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Niger Coup Is A Pointer To Leadership Issues In Africa, Says Sam Adeyemi, Reveals Only Way Out

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Niger Coup Is A Pointer To Leadership Issues In Africa, Says Sam Adeyemi, Reveals Only Way Out

Popular Nigerian pastor and leadership coach, Sam Adeyemi has noted that the reasons given for the recent military coup in Niger Republic are similar to those given for earlier coups in Burkina Faso and Mali.

He observed that despite the push by the Economic Community of West African States (ECOWAS) and other bodies/nations for the coup plotters to return power to the ousted President Mohammed Bazoum, a good number of Nigeriens are taking sides with the leaders of the coup.

According to him, the development is a pointer to leadership issues in Africa.

Speaking further, Pastor Adeyemi said it is sad that neither military, democratic nor monarchical systems have fostered rapid development in most African countries and it is time for the real problem to be addressed.

He submitted that the real problem is a leadership issue and the only way out is to intentionally replace old beliefs and behaviours with new ones through high quality education, the example of leaders, economic empowerment, and infrastructure.

Pastor Adeyemi stated that being a leader does not make such a person superior to the followers and except the new leaders in Niger are willing to go counter-cultural to empower fellow citizens in humility, they will likely end up with mediocre results.

Taking to his Twitter account, he wrote: “The military coup in Niger draws attention to Africa’s leadership issues. The leaders of the coup have cited security concerns due to threats by jihadist groups and poor economic growth as reasons for the coup. Similar reasons were given for the military coups in Burkina Faso and Mali.

“The regional body, ECOWAS, insists the coup must end and the former president must be returned to power. They say democracy remains the best form of government. But a large number of Nigeriens are taking sides with the leaders of the coup.

“It is sad that neither military, democratic nor monarchical systems have fostered rapid development in most African countries. It’s time we address the real problem.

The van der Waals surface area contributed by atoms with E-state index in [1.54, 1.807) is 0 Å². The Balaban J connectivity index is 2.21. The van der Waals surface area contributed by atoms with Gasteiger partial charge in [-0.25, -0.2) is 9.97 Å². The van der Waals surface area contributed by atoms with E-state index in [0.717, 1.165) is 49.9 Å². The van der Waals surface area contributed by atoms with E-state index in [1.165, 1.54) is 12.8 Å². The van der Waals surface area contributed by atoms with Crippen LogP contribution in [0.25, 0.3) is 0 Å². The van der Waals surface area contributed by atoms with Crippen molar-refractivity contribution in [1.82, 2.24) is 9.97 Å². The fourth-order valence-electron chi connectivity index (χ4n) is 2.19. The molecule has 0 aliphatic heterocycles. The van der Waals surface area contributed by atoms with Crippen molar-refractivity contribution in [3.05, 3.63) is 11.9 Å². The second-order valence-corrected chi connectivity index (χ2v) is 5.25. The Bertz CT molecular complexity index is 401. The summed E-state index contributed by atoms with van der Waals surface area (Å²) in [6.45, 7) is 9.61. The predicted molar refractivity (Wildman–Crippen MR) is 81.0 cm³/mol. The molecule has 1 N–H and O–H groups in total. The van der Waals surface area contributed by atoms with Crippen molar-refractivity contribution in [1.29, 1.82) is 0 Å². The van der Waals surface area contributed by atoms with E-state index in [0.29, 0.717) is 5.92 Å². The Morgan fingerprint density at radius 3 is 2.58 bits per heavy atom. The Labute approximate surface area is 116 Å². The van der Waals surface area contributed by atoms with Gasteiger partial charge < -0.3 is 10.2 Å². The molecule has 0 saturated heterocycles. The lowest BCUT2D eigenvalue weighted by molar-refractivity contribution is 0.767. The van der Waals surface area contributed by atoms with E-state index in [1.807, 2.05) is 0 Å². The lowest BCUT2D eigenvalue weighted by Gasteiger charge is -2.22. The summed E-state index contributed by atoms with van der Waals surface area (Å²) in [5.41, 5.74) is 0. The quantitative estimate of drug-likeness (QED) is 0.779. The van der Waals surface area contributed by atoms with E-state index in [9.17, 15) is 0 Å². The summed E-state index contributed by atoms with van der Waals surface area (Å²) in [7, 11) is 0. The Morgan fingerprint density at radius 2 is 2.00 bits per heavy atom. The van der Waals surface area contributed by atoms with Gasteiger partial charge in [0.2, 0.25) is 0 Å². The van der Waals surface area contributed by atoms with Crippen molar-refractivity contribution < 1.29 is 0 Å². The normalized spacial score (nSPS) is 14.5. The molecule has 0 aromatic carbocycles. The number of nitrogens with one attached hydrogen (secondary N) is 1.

“We are dealing with a deeply rooted leadership culture that makes the leader very powerful and the led practically a slave, across almost all sectors. The issue with culture, like habits, is that though people desire change, they will default to their old ways, consciously or unconsciously, when they have to make choices, and they will ultimately produce the same results.

“The only way out is to intentionally replace old beliefs and behaviours with new ones. Only those with the sophistication to shift beliefs, values and culture on a mass scale can lay the foundation for meaningful change, especially for a country. The platforms would be high quality education, the example of leaders, economic empowerment, infrastructure, and so on.

“Truth be told: democracy has thrived best in countries that value life and equality. The power gap has been collapsed and being a leader does not make you superior to the people you lead. In fact, being a leader is understood to be a call to serve the led and leaders don’t consume most of the resources meant for the commonwealth.

“So, except the new leaders in Niger are willing to go counter-cultural to empower fellow citizens in humility, they will likely end up with mediocre results. So will other leaders in Africa and around the world. The world has changed, especially since the pandemic.

“More than ever before, we need sophistication in leadership skills, genuine compassion, willingness to sacrifice for the common good, and the ability to shift mindsets, beliefs and behaviour on a national scale to create rapid development. All the best to Niger and all Nigeriens.



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